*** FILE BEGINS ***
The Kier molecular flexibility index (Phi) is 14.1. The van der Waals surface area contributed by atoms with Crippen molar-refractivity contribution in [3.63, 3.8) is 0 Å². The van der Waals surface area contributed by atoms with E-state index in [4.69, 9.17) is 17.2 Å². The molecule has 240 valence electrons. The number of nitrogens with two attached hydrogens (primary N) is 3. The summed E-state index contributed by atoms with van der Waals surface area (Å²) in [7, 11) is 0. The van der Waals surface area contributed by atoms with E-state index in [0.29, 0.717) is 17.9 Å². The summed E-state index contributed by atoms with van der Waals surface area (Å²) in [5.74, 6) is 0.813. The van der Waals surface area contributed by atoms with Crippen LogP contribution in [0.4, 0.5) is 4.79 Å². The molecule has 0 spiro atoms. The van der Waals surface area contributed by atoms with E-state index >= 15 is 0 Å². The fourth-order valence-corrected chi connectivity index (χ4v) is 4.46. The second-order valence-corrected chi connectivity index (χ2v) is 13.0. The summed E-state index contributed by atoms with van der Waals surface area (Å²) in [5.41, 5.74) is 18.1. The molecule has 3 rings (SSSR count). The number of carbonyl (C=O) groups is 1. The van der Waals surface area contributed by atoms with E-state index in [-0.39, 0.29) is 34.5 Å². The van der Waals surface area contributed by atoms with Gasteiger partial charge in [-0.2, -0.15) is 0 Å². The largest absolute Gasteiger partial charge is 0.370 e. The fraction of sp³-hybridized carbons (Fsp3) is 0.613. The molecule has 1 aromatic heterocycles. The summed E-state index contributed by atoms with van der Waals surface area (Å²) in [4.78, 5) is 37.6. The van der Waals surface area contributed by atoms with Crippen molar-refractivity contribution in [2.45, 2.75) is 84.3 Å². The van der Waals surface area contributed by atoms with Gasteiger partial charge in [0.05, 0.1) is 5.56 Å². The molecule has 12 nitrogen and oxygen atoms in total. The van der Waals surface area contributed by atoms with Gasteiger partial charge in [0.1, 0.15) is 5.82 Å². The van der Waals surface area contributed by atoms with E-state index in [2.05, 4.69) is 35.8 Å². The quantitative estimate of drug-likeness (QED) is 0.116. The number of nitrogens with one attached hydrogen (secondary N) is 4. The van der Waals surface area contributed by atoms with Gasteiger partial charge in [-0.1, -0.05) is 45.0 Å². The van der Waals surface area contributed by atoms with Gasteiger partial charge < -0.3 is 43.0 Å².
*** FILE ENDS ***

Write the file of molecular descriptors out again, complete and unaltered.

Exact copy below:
The Kier molecular flexibility index (Phi) is 14.1. The van der Waals surface area contributed by atoms with Crippen molar-refractivity contribution in [3.63, 3.8) is 0 Å². The van der Waals surface area contributed by atoms with E-state index in [4.69, 9.17) is 17.2 Å². The molecule has 240 valence electrons. The number of nitrogens with two attached hydrogens (primary N) is 3. The summed E-state index contributed by atoms with van der Waals surface area (Å²) in [7, 11) is 0. The van der Waals surface area contributed by atoms with E-state index in [0.29, 0.717) is 17.9 Å². The summed E-state index contributed by atoms with van der Waals surface area (Å²) in [5.74, 6) is 0.813. The van der Waals surface area contributed by atoms with Crippen LogP contribution in [0.4, 0.5) is 4.79 Å². The molecule has 0 spiro atoms. The van der Waals surface area contributed by atoms with E-state index >= 15 is 0 Å². The fourth-order valence-corrected chi connectivity index (χ4v) is 4.46. The second-order valence-corrected chi connectivity index (χ2v) is 13.0. The summed E-state index contributed by atoms with van der Waals surface area (Å²) in [5.41, 5.74) is 18.1. The molecule has 3 rings (SSSR count). The number of carbonyl (C=O) groups is 1. The van der Waals surface area contributed by atoms with E-state index in [-0.39, 0.29) is 34.5 Å². The van der Waals surface area contributed by atoms with Gasteiger partial charge in [-0.2, -0.15) is 0 Å². The largest absolute Gasteiger partial charge is 0.370 e. The fraction of sp³-hybridized carbons (Fsp3) is 0.613. The molecule has 1 aromatic heterocycles. The summed E-state index contributed by atoms with van der Waals surface area (Å²) in [4.78, 5) is 37.6. The van der Waals surface area contributed by atoms with Crippen molar-refractivity contribution in [2.45, 2.75) is 84.3 Å². The van der Waals surface area contributed by atoms with Gasteiger partial charge in [0.05, 0.1) is 5.56 Å². The molecule has 12 nitrogen and oxygen atoms in total. The van der Waals surface area contributed by atoms with Gasteiger partial charge in [0.1, 0.15) is 5.82 Å². The van der Waals surface area contributed by atoms with E-state index in [2.05, 4.69) is 35.8 Å². The quantitative estimate of drug-likeness (QED) is 0.116. The number of nitrogens with one attached hydrogen (secondary N) is 4. The van der Waals surface area contributed by atoms with Gasteiger partial charge in [-0.1, -0.05) is 45.0 Å². The van der Waals surface area contributed by atoms with Gasteiger partial charge < -0.3 is 43.0 Å².